Cannabis supply and demand reduction: Evidence from the ESPAD study of adolescents in 31 European countries

Thoroddur Bjarnason*, Andreea Steriu, Anna Kokkevi

*Corresponding author for this work

Research output: Contribution to journalArticlepeer-review

8 Citations (Scopus)

Abstract

Aims: Most national drug policies target both the supply side and the demand side of illicit drug use. Although such policies are intended to affect individual choices, they by definition operate on a national level and cannot be evaluated solely on the basis of individual-level differences. This study aims to evaluate the impact of country-level differences in the availability and perceived risk of cannabis use on individual-level adolescent cannabis use. Method: The study is based on an analysis of 84,711 students in 31 European countries. Multilevel modelling techniques are used to estimate the effects of country-level differences in the perceptions of availability and risk among non-users on individual-level odds of 30-day cannabis use. Findings: On the individual level, adolescents who use cannabis find it easier to obtain and less risky if they have used the drug. Controlling for these individual-level associations, adolescents are also found to be less likely to use cannabis in countries where non-users report less availability and more risks associated with cannabis use. Conclusions: These findings support the notion that both supply reduction and demand reduction may reduce the prevalence of adolescent substance use.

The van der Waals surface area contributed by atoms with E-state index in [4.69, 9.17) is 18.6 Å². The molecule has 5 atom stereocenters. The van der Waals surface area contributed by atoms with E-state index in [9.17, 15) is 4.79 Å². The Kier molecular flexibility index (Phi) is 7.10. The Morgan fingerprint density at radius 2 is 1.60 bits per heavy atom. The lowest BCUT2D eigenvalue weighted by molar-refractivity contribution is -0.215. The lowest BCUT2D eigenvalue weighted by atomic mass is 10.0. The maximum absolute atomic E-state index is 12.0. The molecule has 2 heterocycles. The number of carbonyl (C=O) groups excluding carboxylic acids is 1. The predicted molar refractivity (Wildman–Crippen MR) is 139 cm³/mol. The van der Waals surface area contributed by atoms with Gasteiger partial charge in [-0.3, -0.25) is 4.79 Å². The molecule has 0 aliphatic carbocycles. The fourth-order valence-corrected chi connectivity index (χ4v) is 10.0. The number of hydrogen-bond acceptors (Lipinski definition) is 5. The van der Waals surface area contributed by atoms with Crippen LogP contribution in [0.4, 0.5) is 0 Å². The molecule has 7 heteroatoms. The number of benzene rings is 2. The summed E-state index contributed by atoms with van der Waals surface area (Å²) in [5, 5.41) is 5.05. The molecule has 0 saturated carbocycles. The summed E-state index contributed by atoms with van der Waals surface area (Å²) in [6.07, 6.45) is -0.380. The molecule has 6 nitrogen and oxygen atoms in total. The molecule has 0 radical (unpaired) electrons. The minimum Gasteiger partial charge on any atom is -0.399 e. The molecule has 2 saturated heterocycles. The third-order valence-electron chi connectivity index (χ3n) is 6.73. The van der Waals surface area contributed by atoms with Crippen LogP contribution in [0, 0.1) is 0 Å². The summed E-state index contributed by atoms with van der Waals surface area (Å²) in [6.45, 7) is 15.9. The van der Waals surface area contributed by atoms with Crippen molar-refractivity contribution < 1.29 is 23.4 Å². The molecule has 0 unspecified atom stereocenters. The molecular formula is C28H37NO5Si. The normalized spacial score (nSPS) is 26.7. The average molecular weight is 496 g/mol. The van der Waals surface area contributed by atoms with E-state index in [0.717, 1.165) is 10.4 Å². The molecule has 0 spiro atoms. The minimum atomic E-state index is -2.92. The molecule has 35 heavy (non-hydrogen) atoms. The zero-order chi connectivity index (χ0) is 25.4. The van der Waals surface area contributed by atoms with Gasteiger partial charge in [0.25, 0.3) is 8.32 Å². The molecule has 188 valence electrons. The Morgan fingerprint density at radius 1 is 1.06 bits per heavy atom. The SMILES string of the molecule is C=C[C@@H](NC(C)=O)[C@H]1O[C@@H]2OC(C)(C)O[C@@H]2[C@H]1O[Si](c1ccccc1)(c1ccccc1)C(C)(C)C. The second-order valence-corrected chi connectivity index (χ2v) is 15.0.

Original languageEnglish
Pages (from-to)123-134
Number of pages12
JournalDrugs: Education, Prevention and Policy
Volume17
Issue number2
DOIs
Publication statusPublished - 2010

Bibliographical note

Funding Information:
The authors would like to thank the Principal Investigators in the participating countries for access to the international ESPAD data. In the United Kingdom the ESPAD project was mainly funded by the Wates Foundation and the University of the West of England. Additional support was provided by the Joseph Rowntree Foundation, the Oakdale Trust, Butcombe Brewery Ltd., Dr. George Carey, the Jack Goldhill Charitable Trust, R & J Lass Charities Ltd., and the North British Distillery Company. For a list of funding agencies and supportive organizations in the other thirty countries see Hibell et al., 2004.

Other keywords

  • Cannabis
  • Adolescents
  • Youth
  • Prevention

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